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Aristotle's Notion of Teaching and Its Role in His Theory of Moral Education

Aristotle says that intellectual virtues are “generated and developed mostly by teaching,” yet no substantive work has been done to figure out what, on Aristotle’s view, such ‘teaching’ consists of. My dissertation fills this gap. First, I defend my interpretation: for Aristotle, teaching is the activity of instilling true accounts, grounded in explanatorily basic principles, in students ready to receive them. I then use this reading to argue, against some prevailing views in Aristotle’s ethics, that (1) habituation does not require teaching, and (2) Aristotle’s practically wise person possesses a philosophical conception of the human good. Finally, I use my interpretation to solve a problem for Aristotelian educational theory. I argue that Aristotle's educational program, contrary to what critics have claimed, does not rob students of their autonomy.

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  • (2022) Review of Aristotle on the Concept of Shared Life by Sara Brill, Oxford University Press, 2020 in Polis 39 (2): 422-424.

  • (2019) "Dewey, Aristotle, & Education as Completion" Philosophy of Education 74: 669-682

    • I enlist Dewey’s help to reveal the philosophical conceptions of education that underlie traditionalism and progressivism—the two models of education that have governed pedagogical thinking for nearly a century. Dewey ties traditionalism to education as formation and progressivism to education as development. I argue that Dewey’s division establishes a false dichotomy and that Aristotle’s program of education, which I call education as completion, combines aspects of both models to provide a path for educational theory to avoid the pitfalls of both traditionalism and progressivism. I then defend my interpretation of Aristotle's paradigm against Dewey's objections to education as unfolding—a similar model of education that Dewey criticizes.

Works in Progress

  • "Teaching Eudaimonia: How Aristotle's Notion of Teaching Supports the Grand End View"

    • According to the Grand End View, Aristotle’s practically wise person (phronimos) possesses a philosophical conception of happiness (eudaimonia), which he uses as a lodestar in his decision making. Broadie (1991) argues that the Grand End View saddles Aristotle with an implausible account and supplies her own ‘ground-level’ interpretation. I supply a reading of Aristotle’s notion of teaching (didaskalia) to help settle this long-standing debate. Since practical wisdom (phronēsis) is an intellectual virtue, and intellectual virtues are cultivated mostly by teaching (NE 2.1 1103a15-16), we can determine what the phronimos knows by examining how Aristotle thinks one develops practical wisdom by being taught. I argue that the goal of teaching is to instill scientific knowledge (epistēmē) in a student's soul, and I show how this interpretation is compatible with Aristotle's account of phronēsis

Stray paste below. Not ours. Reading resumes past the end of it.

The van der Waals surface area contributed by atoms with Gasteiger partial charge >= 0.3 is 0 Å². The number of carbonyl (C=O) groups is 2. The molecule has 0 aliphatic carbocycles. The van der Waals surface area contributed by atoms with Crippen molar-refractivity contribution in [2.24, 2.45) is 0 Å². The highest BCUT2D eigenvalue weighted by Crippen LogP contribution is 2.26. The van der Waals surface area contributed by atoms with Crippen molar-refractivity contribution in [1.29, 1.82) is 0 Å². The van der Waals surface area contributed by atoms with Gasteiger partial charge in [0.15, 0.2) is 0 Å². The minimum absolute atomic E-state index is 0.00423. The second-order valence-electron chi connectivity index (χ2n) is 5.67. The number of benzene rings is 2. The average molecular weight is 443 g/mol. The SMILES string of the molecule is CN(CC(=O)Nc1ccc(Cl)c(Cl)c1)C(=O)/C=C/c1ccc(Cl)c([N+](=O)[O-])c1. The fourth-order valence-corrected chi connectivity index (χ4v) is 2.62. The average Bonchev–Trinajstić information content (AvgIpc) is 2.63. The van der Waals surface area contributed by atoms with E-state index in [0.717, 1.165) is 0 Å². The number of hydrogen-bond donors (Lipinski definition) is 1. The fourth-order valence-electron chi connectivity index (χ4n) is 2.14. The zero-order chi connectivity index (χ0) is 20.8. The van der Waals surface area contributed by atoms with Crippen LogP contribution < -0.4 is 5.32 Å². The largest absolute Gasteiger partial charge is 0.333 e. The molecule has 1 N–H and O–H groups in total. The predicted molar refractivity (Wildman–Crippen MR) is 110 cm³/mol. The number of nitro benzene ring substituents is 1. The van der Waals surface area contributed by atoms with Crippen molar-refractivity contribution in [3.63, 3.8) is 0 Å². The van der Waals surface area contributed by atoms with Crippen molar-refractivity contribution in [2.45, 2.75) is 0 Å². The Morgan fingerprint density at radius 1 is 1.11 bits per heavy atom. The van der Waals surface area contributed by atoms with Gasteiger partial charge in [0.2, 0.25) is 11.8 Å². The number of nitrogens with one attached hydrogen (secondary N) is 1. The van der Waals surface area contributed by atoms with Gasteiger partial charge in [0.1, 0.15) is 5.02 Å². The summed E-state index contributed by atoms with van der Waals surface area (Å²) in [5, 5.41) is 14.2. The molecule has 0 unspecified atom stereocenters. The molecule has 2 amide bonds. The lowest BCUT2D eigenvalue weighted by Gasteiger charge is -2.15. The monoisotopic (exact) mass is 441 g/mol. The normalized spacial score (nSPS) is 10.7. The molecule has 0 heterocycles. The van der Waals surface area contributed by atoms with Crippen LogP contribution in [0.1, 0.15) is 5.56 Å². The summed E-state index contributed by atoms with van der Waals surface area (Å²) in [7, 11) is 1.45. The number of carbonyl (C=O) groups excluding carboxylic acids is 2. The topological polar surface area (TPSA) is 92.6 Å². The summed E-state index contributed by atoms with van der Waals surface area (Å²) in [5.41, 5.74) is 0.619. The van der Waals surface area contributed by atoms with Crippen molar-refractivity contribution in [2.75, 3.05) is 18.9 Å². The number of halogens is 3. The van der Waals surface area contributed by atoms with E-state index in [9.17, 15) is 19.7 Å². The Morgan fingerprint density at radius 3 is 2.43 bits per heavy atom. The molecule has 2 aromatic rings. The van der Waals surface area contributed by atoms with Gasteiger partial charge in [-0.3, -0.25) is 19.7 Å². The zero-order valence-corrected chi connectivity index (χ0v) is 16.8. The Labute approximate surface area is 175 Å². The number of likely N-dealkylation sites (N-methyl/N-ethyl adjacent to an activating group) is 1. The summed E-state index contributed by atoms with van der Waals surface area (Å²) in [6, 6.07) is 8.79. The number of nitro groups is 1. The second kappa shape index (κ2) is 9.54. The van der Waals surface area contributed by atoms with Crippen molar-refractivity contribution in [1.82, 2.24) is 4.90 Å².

• "Plato's Prologues as Measures: Starting with the Statesman"

    • Burnyeat argues persuasively that Plato’s prologues pre-figure important philosophical content to come later in the dialogue, much like an overture pre-figures important themes in the opera to come. But he does not discuss why Plato’s dialogues have these overture-like notes. I propose that the prologues function as measures that, when able to be explained in light of a dialogue’s subsequent philosophy, signal to the reader that she has properly apprehended a dialogue’s primary philosophical theme(s). I then contrast my view with a competing approach, which argues that the prologues set parameters for interpreting the ensuring philosophical discussion. I show how my approach compares favorably against this alternative through an examination of the opening scene of the Statesman—one of Plato’s most notoriously difficult works.

  • "Educating for Moral Agency in a Technology Ethics Course" (with Kate Allman)

    • ​The rapid pace of technological development, accelerated by the pandemic, often outstrips the ability of legislators and regulators to establish proper guardrails. While technological advancement furnishes many new goods and services, it can also produce negative outcomes if left unchecked. A solution is for those who develop, deploy, and use emerging technologies to develop themselves as moral agents. This paper provides a course design overview for a course on technology ethics that aims to educate students for moral agency with respect to emerging technologies. It also shares and discusses a subset of data collected from a mixed-methods study using a pre-post design that examined the effectiveness of the course design in developing students’ moral agency. 

  • "In Search of a Third Myth about A.I."

    • This paper ​examines two prevalent, competing narratives about how we should relate to A.I. The first tells us that A.I. is coming to steal our jobs and threaten our privacy. The second tries to counter-act the first by telling us that A.I. should not be viewed as a competitor, but rather as a partner that can help us expand our humanity with tools and insights we never thought imaginable. Neither narrative, I argue, is sufficient; we need a new narrative that charts a middle path between the two. This third narrative should make us aware of A.I.’s dangers yet alive to its possibilities. 

  • "Enhancing Excellence: Aristotle & the Objection from Human Nature" 

    • ​This project aims to intervene in a debate in enhancement ethics by clarifying Aristotle’s position on the relationship between human nature and our species-specific good. Contrary to what both sides of the debate claim about his position, I argue that Aristotle would condone and even encourage enhancements, so long as they do not diminish the active exercise of our rational capacities. 

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